From the first brainstorming session, we realized that work needed to be completed at a furious pace. Due to quarantine measures, we were unable to meet in person as a team and therefore defaulted to connecting virtually anytime there was a question, a thought, a problem, a change, etc. We started collecting equipment and dropping it off at team member’s houses, as well as reading manuals and educating each other on processes of both mechanical ventilation and engineering. The group quickly adapted and came together. The engineers at Toyota took all of the plans and collaborative efforts and started 3D printing parts, assembling pieces and building a prototype ventilator. When a prototype was completed after only seven days, we finally met as a team under social distancing guidelines for the first time at the Toyota Woodstock assembly plant.
Our challenges were far from over. For example, we realized that standard medical connections we are accustomed to, such as DISS medical gas connections, were not standard in car manufacturing facilities. We adapted to the situation and ‘Macgyver’d’ fittings and connections to make things work (there are very few problems that a 22 mm and 15 mm connector won’t solve).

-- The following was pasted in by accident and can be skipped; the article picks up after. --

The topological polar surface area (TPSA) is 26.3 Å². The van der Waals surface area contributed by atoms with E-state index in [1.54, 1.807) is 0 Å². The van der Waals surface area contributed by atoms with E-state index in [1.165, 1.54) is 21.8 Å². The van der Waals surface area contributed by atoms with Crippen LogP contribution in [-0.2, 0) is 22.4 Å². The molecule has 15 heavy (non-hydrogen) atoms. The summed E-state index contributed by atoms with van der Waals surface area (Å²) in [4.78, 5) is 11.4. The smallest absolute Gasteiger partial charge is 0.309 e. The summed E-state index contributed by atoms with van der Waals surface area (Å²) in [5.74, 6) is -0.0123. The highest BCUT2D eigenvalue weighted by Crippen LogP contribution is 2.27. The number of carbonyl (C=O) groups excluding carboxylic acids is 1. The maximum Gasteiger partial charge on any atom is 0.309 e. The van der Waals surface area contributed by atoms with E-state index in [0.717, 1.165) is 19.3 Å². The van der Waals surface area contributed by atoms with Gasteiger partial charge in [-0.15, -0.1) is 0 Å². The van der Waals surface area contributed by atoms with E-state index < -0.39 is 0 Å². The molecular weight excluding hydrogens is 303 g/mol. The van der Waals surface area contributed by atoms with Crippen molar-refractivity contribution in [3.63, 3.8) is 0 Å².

With all of these challenges, seeing the prototype that was designed and built by our team in such a short time function and ventilate a test lung predictably was an incredible feeling. Bench testing, user guides, manuals, manufacturing processes, assembling instructions and some finishing touches were all that were remaining. The Covinator-FT was then packaged up and sent on a truck to Montreal for judging.